Fairmount Presbyterian Church, Cleveland, Ohio
The Fairmount Presbyterian Church began services in this fine stone edifice at 2757 Fairmount Road in Cleveland Heights, Ohio, on Palm Sunday of 1942, March 29th.
The origins of the Church’s congregation were recorded as early as 1912, during the earliest population growth of the Village of Cleveland Heights. Within the following three years, an original frame church structure was erected on the current Fairmount Road property. By October of 1916, the religious group’s Charter was drafted. The following month, the white church saw its first religious services, attended by about 45 congregants.
Just one year later, however, that first church structure succumbed to a devastating fire ignited by lightning. The faithful saw to it that their ravaged church was promptly replaced by a new facility, and services resumed within less than a month. By 1920, this newer church was often filled to capacity by the growing congregation, so, in 1922, a Tudor-styled Parish House was built to allow for expanded services. That Parish House included an additional sanctuary, plus dining hall, kitchen, offices and various social rooms.
As the church’s mission continued to expand in step with the population growth of the surrounding community, the need for a larger sanctuary became evident. By the late 1930s, a campaign was launched to finance a newer, larger church. According to the church’s own website, the congregation’s aim was to create a “good but not grandiose sanctuary — not a miniature cathedral, but a parish church of simple lines and sound construction”. Once the current stone church was in use, the former sanctuary within the Parish House was converted to the current Andersen Hall.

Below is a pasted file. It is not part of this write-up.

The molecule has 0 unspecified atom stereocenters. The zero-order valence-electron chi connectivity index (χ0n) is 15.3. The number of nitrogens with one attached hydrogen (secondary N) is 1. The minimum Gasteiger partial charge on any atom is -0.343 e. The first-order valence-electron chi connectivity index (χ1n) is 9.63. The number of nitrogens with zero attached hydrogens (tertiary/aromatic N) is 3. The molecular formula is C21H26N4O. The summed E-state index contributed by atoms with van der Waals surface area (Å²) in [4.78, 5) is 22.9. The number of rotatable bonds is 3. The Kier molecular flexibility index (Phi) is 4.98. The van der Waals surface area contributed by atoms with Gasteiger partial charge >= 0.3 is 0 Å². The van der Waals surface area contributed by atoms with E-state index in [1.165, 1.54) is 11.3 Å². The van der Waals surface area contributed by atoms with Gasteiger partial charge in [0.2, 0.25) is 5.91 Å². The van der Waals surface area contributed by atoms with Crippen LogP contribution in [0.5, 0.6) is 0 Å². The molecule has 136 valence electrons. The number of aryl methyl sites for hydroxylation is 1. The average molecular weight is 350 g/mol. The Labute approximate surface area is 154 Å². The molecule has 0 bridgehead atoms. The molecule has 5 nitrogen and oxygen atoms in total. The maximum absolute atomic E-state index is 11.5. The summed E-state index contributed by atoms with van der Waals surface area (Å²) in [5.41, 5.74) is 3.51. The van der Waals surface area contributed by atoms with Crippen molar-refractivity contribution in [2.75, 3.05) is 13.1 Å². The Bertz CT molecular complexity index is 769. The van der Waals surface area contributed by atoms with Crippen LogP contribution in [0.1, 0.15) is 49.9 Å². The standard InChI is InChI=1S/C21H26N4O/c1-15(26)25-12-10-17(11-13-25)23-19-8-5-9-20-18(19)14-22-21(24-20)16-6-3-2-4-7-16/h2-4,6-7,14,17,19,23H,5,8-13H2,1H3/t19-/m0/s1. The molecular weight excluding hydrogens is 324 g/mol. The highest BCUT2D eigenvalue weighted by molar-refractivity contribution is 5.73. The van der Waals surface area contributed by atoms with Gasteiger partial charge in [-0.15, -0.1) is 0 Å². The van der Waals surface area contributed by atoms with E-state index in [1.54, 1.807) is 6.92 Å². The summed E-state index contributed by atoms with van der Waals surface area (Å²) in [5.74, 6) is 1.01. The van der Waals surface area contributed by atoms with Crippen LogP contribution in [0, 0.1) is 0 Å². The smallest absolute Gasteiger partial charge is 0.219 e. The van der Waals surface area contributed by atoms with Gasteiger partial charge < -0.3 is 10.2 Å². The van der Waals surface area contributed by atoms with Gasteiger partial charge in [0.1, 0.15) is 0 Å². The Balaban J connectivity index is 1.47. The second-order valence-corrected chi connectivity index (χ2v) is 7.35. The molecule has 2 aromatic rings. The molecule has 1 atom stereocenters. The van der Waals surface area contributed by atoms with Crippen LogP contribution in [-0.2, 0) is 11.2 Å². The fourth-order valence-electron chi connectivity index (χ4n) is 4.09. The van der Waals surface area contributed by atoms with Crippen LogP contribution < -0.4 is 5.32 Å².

A smaller Chapel, highlighting dramatic stained glass and sculpture, and having more than a dozen new classrooms in its basement, was added in 1956. The church complex also includes the Ferris Library (named for Fairmount’s third pastor), the Columbarium (a meditative and crypt area), and The Garth, a contemplative outdoor area modeled on a traditional courtyard with cloisters.